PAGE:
It’s been a long time since professionals in institutional settings have learned that particular problems may emerge when communication with clients becomes intercultural. Nowadays, all institutional settings involve theories, narratives and discourses concerning professional-client interaction in intercultural settings. However, institutional practices may involve aims that are not articulated as “goals” or “ideals”. For instance, control or sanctioning against deviance, where cultural differences may be treated as deviance, are among such hidden but nevertheless constitutive aims.
Intercultural communication happens in a myriad of non-institutional contexts as well, for instance in groups of young people or in workplaces, where differences in the opportunity of active participation may not be related to institutional asymmetries in power but rather to practices of marginalization and exclusion based on empirically describable intercultural narratives, discourses and forms of interaction. This session means to bring causes and implications of social inclusion, as well as causes of social exclusion and inequalities in an intercultural society to the fore, considering them as they materialize in intercultural narratives, discourses and interactional practices both in institutional and informal contexts. The session welcomes papers which analyze intercultural narratives, discourses and forms of interaction through conversation analysis, ethnomethodology, member categorization analysis, narrative analysis, discourse analysis and critical discourse analysis.
Session 6: Hegemonies in classification processes
Organizer: Henk Koerten, Technical University of Delft, The Netherlands, H.Koerten@tudelft.nl, Gianluca Miscione, International Institute for Geo-Information Science and Earth Observation, The Netherlands, email@example.com and Daniela Landert, University of Zurich, firstname.lastname@example.org
Classifications serve as shared systems to organize and handle knowledge in any given domain. Classifications depend on language to provide labels for classes and on linguistic practices to establish, apply and reproducing classifications. Successfully established classifications affect thinking and coordination of social activities across different settings and actors. The role of classifications is becoming more evident since organizing processes are increasingly taking place across dispersed individuals, groups, organizations and contexts, a development that is supported by information and communication technologies (ICT).Indeed, when the common understanding and coordination are not facilitated by co-location, classifications are expected to keep patterns of action aligned.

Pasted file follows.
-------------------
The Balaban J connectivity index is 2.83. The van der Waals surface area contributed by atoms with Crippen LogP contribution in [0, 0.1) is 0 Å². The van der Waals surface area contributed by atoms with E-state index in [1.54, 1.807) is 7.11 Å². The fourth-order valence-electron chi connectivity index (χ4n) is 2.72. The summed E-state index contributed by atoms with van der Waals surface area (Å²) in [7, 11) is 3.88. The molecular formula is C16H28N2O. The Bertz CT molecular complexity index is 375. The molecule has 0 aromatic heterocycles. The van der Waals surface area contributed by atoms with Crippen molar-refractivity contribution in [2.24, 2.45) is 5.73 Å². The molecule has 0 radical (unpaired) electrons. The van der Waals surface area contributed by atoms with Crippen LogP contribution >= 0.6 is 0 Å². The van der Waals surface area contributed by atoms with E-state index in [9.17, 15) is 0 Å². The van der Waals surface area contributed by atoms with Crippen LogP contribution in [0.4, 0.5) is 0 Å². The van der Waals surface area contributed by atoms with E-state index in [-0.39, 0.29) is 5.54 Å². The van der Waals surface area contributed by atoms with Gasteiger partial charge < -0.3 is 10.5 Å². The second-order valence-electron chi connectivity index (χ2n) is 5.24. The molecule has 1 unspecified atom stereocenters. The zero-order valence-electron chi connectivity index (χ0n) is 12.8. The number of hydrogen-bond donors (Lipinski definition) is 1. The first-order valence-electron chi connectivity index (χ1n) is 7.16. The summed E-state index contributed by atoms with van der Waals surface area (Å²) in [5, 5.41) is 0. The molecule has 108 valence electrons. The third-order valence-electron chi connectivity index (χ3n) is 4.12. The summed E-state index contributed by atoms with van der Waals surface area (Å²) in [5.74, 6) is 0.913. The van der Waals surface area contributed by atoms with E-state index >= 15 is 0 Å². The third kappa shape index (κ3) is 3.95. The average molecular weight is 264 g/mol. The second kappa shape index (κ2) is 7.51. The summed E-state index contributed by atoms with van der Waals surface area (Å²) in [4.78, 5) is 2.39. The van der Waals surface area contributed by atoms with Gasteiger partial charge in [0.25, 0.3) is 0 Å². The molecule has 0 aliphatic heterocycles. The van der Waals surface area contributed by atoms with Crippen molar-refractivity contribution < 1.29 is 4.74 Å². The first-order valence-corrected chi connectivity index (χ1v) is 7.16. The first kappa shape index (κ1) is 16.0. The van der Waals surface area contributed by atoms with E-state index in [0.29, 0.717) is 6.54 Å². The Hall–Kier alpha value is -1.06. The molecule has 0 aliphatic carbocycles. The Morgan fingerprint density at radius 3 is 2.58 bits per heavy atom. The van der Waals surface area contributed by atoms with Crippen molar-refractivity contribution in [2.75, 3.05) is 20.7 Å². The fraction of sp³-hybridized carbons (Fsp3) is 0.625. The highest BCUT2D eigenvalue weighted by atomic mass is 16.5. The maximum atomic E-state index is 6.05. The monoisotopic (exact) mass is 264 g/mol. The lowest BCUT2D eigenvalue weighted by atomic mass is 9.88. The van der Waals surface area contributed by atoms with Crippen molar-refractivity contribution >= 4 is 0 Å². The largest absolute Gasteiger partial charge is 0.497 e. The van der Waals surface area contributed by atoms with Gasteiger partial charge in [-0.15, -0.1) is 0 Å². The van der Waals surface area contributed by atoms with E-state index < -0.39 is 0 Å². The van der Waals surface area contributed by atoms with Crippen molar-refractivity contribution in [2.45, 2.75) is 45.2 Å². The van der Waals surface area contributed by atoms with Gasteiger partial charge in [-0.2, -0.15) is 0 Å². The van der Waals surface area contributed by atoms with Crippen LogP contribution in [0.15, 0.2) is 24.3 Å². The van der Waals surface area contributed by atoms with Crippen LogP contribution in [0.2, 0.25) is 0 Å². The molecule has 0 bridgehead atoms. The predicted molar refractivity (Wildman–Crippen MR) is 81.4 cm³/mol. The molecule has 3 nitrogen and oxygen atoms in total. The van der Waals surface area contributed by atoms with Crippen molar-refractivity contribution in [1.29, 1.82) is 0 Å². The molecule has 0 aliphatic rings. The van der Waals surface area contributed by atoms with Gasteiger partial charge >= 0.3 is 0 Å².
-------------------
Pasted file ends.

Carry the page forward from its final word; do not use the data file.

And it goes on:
Clear examples for this development can for instance be found in the two fields of health care and of online communities. In the case of health care, information about patients needs to travel with and beyond the patients themselves, in order to allow consequent actions to be performed by a variety of actors. In the case of online communities, classifications are often negotiated collaboratively among globally dispersed laypersons. This leads to shifts in power between these laypersons and the experts of hegemonic classifications.
The mutual dependency of power and classifications raises the question how changes in the roles of the actors who negotiate classifications affect and maybe challenge power relations and hegemonies in a wider sense. Therefore, the “double hermeneutic” between those who are usually termed ‘subjects’ and ‘objects’ has to be revised, mutual dependency between classifications and their objects needs to be highlighted.
Session 7: Multiple orders of interaction
Organizer: Ilkka Arminen, University of Tampere, Finland, email@example.com
Harvey Sacks’ idea of order-at-all-points invites us to explicate 'the order at all points' at the organization of society. The idea is to work out this-and-that of what the world is made up. This vision has made relevant a perspective on social action as a situated accomplishment that emerges from its practical management within language, social configuration and material resources. Workplace studies and anthropology of practices are among approaches that have started to synthesize ethnomethodology, conversation analysis and ethnography. This session invites scholars who study multimodality of social actions, reconfigurations of social actions with the help of media and technology, dynamic views on the relationship between language and context, new developments in the way in which the social, cultural, material and sequential structures figure together into the organization of action.
Session 8: New language forms in computer-mediated communication
Organizer: Corinne Kirchner, Columbia University, USA, firstname.lastname@example.org
Technologies afford new possibilities for people to act and communicate in the course of their various activities. Technologies also alter the spatiotemporal organization of everyday life routines as they create new forms of language, communication and social practices. Technologies may also open new arenas for communication, such as blogs or mobblogs, transfiguring the ways of presenting oneself. Ultimately these reconfigurations materialize in the language use. We take up discussion of how ICT, internet and mobile phone applications (e.g., telephone, SMS, camera, MMS and the Internet) are altering language and interaction. This session invites scholars who have investigated the possibilities and challenges of the use of various technologies for communication and social interaction.